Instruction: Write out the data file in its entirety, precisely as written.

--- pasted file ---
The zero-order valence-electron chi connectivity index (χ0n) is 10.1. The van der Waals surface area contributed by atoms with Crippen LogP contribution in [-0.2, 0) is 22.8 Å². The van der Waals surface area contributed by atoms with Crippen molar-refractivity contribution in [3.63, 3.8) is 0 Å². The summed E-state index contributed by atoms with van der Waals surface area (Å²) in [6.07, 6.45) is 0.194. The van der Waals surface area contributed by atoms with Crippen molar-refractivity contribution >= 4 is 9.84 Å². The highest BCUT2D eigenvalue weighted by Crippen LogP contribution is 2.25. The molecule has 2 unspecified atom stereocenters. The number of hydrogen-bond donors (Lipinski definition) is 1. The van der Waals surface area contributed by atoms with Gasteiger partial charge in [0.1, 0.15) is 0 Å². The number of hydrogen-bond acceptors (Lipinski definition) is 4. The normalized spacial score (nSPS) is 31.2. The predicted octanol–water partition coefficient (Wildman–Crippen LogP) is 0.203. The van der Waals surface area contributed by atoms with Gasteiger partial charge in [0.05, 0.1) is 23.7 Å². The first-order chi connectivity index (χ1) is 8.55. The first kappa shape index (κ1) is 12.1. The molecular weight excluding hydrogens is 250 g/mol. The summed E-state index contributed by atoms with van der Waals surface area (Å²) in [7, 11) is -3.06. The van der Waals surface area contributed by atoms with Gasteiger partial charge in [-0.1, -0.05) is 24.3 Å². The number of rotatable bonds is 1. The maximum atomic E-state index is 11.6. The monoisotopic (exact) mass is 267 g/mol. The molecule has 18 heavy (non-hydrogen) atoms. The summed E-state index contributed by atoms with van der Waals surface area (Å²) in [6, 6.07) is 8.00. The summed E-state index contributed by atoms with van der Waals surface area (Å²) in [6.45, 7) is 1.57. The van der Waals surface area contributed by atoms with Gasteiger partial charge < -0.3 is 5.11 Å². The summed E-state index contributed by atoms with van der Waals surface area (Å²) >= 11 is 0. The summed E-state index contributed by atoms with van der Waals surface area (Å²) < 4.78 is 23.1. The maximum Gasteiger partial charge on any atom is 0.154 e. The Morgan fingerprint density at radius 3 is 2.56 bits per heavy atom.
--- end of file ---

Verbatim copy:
The zero-order valence-electron chi connectivity index (χ0n) is 10.1. The van der Waals surface area contributed by atoms with Crippen LogP contribution in [-0.2, 0) is 22.8 Å². The van der Waals surface area contributed by atoms with Crippen molar-refractivity contribution in [3.63, 3.8) is 0 Å². The summed E-state index contributed by atoms with van der Waals surface area (Å²) in [6.07, 6.45) is 0.194. The van der Waals surface area contributed by atoms with Crippen molar-refractivity contribution >= 4 is 9.84 Å². The highest BCUT2D eigenvalue weighted by Crippen LogP contribution is 2.25. The molecule has 2 unspecified atom stereocenters. The number of hydrogen-bond donors (Lipinski definition) is 1. The van der Waals surface area contributed by atoms with Gasteiger partial charge in [0.1, 0.15) is 0 Å². The number of hydrogen-bond acceptors (Lipinski definition) is 4. The normalized spacial score (nSPS) is 31.2. The predicted octanol–water partition coefficient (Wildman–Crippen LogP) is 0.203. The van der Waals surface area contributed by atoms with Gasteiger partial charge in [0.05, 0.1) is 23.7 Å². The first-order chi connectivity index (χ1) is 8.55. The first kappa shape index (κ1) is 12.1. The molecular weight excluding hydrogens is 250 g/mol. The summed E-state index contributed by atoms with van der Waals surface area (Å²) in [7, 11) is -3.06. The van der Waals surface area contributed by atoms with Gasteiger partial charge in [-0.1, -0.05) is 24.3 Å². The number of rotatable bonds is 1. The maximum atomic E-state index is 11.6. The monoisotopic (exact) mass is 267 g/mol. The molecule has 18 heavy (non-hydrogen) atoms. The summed E-state index contributed by atoms with van der Waals surface area (Å²) in [6, 6.07) is 8.00. The summed E-state index contributed by atoms with van der Waals surface area (Å²) in [6.45, 7) is 1.57. The van der Waals surface area contributed by atoms with Gasteiger partial charge < -0.3 is 5.11 Å². The summed E-state index contributed by atoms with van der Waals surface area (Å²) >= 11 is 0. The summed E-state index contributed by atoms with van der Waals surface area (Å²) < 4.78 is 23.1. The maximum Gasteiger partial charge on any atom is 0.154 e. The Morgan fingerprint density at radius 3 is 2.56 bits per heavy atom.